suggestions on alternative solutions or data structures which could
be used to solve the problem?
If you can split some_string into individual words, you could look them up in a set of known words:

known_words = set("word1 word2 word3 ....... wordN".split())
found_words = [ word for word in some_string.split() if word in known_words ]

Kent

André

Jul 18 '05 #3

P: n/a
This does not sound like a job for a single regex.

Using a list and listcomp (say your words are in a list called "mywordlist")
you can make this quite terse. Of course I have a way of writing algorithms
that have very large exp when people tell me the O(N^exp).

try this:
myregexlist = [re.compile(aword) for aword in mywordlist]
myoccurrences = [argx.findall(some_string) for argx in myregexlist]
Now you should have a 1:1 mapping of the mywordlist and myoccurrences. Of
course you can fill mywordlist with real regular expressions instead of just
words. If you want to count the words, you may just want to use the string
count method:
myoccurrences = [some_string.count(aword) for aword in mywordlist]
This may make more sense if you are not using true regexes.

James

On Tuesday 01 March 2005 11:46 am, André Sřreng wrote:
Hi!

Given a string, I want to find all ocurrences of
certain predefined words in that string. Problem is, the list of
words that should be detected can be in the order of thousands.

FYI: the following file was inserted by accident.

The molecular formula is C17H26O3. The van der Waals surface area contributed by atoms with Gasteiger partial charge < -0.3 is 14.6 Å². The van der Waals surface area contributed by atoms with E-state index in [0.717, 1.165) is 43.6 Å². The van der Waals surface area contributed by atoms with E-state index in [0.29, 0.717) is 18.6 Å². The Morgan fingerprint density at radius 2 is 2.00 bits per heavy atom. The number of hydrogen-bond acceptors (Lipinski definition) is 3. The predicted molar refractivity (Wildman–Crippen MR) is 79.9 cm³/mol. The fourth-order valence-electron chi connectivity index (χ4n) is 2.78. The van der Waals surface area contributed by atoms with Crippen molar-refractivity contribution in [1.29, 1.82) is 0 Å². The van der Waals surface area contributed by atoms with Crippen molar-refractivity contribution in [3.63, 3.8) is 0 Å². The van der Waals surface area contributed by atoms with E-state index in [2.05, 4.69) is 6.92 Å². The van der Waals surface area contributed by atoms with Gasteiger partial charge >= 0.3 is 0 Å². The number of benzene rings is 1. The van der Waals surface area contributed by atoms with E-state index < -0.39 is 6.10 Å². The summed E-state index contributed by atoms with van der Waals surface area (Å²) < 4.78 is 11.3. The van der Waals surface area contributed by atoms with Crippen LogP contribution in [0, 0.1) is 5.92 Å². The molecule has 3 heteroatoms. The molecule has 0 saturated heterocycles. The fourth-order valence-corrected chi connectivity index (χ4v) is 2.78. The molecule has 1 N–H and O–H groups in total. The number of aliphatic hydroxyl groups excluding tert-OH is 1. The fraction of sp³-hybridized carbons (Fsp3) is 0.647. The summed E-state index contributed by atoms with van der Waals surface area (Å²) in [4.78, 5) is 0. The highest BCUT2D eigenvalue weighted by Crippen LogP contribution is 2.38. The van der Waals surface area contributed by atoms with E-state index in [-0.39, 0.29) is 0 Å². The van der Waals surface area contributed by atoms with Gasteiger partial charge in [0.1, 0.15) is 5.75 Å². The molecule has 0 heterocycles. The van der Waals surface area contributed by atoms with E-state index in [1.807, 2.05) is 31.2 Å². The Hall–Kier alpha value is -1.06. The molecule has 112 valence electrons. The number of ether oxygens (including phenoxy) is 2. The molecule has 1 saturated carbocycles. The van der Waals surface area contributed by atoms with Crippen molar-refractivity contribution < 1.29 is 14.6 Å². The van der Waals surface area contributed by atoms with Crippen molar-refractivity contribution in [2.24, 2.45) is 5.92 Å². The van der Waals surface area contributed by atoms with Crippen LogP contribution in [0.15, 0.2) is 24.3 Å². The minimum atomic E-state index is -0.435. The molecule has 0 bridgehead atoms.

With the re module, this can be solved something like this:

import re

r = re.compile("word1|word2|word3|.......|wordN")
r.findall(some_string)

Unfortunately, when having more than about 10 000 words in
the regexp, I get a regular expression runtime error when
trying to execute the findall function (compile works fine, but slow).

I don't know if using the re module is the right solution here, any
suggestions on alternative solutions or data structures which could
be used to solve the problem?

André


--
James Stroud, Ph.D.
UCLA-DOE Institute for Genomics and Proteomics
Box 951570
Los Angeles, CA 90095
Jul 18 '05 #4

P: n/a
Kent Johnson wrote:
André Sřreng wrote:

Hi!

Given a string, I want to find all ocurrences of
certain predefined words in that string. Problem is, the list of
words that should be detected can be in the order of thousands.

With the re module, this can be solved something like this:

import re

r = re.compile("word1|word2|word3|.......|wordN")
r.findall(some_string)

Unfortunately, when having more than about 10 000 words in
the regexp, I get a regular expression runtime error when
trying to execute the findall function (compile works fine, but slow).

I don't know if using the re module is the right solution here, any
suggestions on alternative solutions or data structures which could
be used to solve the problem?

If you can split some_string into individual words, you could look them